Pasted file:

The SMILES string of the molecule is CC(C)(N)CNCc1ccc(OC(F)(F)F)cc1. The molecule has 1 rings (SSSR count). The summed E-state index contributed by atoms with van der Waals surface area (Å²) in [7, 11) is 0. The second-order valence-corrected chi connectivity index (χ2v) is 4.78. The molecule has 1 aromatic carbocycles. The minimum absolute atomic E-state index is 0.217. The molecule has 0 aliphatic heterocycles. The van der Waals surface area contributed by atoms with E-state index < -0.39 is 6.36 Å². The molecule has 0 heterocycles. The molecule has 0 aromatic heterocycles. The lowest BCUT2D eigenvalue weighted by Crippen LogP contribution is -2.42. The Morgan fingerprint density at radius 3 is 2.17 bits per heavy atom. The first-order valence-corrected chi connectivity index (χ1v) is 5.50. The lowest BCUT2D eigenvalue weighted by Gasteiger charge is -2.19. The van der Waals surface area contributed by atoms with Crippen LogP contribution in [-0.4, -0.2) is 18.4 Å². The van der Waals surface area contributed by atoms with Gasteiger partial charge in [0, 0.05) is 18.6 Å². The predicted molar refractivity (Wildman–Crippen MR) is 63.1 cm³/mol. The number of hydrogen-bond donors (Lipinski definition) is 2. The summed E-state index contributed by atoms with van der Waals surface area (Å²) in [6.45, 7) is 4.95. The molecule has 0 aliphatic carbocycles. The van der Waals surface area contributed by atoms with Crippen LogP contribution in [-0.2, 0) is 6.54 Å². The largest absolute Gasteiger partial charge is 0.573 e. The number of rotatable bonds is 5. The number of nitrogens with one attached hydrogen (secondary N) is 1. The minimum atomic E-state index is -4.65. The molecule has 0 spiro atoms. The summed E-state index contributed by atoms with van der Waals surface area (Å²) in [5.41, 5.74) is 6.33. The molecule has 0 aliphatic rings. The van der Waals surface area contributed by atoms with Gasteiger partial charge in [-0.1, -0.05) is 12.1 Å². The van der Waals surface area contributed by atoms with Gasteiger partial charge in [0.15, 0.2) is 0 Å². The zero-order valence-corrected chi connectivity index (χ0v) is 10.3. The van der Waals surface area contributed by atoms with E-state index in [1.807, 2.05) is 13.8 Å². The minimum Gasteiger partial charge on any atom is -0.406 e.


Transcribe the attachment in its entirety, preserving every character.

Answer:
The SMILES string of the molecule is CC(C)(N)CNCc1ccc(OC(F)(F)F)cc1. The molecule has 1 rings (SSSR count). The summed E-state index contributed by atoms with van der Waals surface area (Å²) in [7, 11) is 0. The second-order valence-corrected chi connectivity index (χ2v) is 4.78. The molecule has 1 aromatic carbocycles. The minimum absolute atomic E-state index is 0.217. The molecule has 0 aliphatic heterocycles. The van der Waals surface area contributed by atoms with E-state index < -0.39 is 6.36 Å². The molecule has 0 heterocycles. The molecule has 0 aromatic heterocycles. The lowest BCUT2D eigenvalue weighted by Crippen LogP contribution is -2.42. The Morgan fingerprint density at radius 3 is 2.17 bits per heavy atom. The first-order valence-corrected chi connectivity index (χ1v) is 5.50. The lowest BCUT2D eigenvalue weighted by Gasteiger charge is -2.19. The van der Waals surface area contributed by atoms with Crippen LogP contribution in [-0.4, -0.2) is 18.4 Å². The van der Waals surface area contributed by atoms with Gasteiger partial charge in [0, 0.05) is 18.6 Å². The predicted molar refractivity (Wildman–Crippen MR) is 63.1 cm³/mol. The number of hydrogen-bond donors (Lipinski definition) is 2. The summed E-state index contributed by atoms with van der Waals surface area (Å²) in [6.45, 7) is 4.95. The molecule has 0 aliphatic carbocycles. The van der Waals surface area contributed by atoms with Crippen LogP contribution in [-0.2, 0) is 6.54 Å². The largest absolute Gasteiger partial charge is 0.573 e. The number of rotatable bonds is 5. The number of nitrogens with one attached hydrogen (secondary N) is 1. The minimum atomic E-state index is -4.65. The molecule has 0 spiro atoms. The summed E-state index contributed by atoms with van der Waals surface area (Å²) in [5.41, 5.74) is 6.33. The molecule has 0 aliphatic rings. The van der Waals surface area contributed by atoms with Gasteiger partial charge in [-0.1, -0.05) is 12.1 Å². The van der Waals surface area contributed by atoms with Gasteiger partial charge in [0.15, 0.2) is 0 Å². The zero-order valence-corrected chi connectivity index (χ0v) is 10.3. The van der Waals surface area contributed by atoms with E-state index in [1.807, 2.05) is 13.8 Å². The minimum Gasteiger partial charge on any atom is -0.406 e.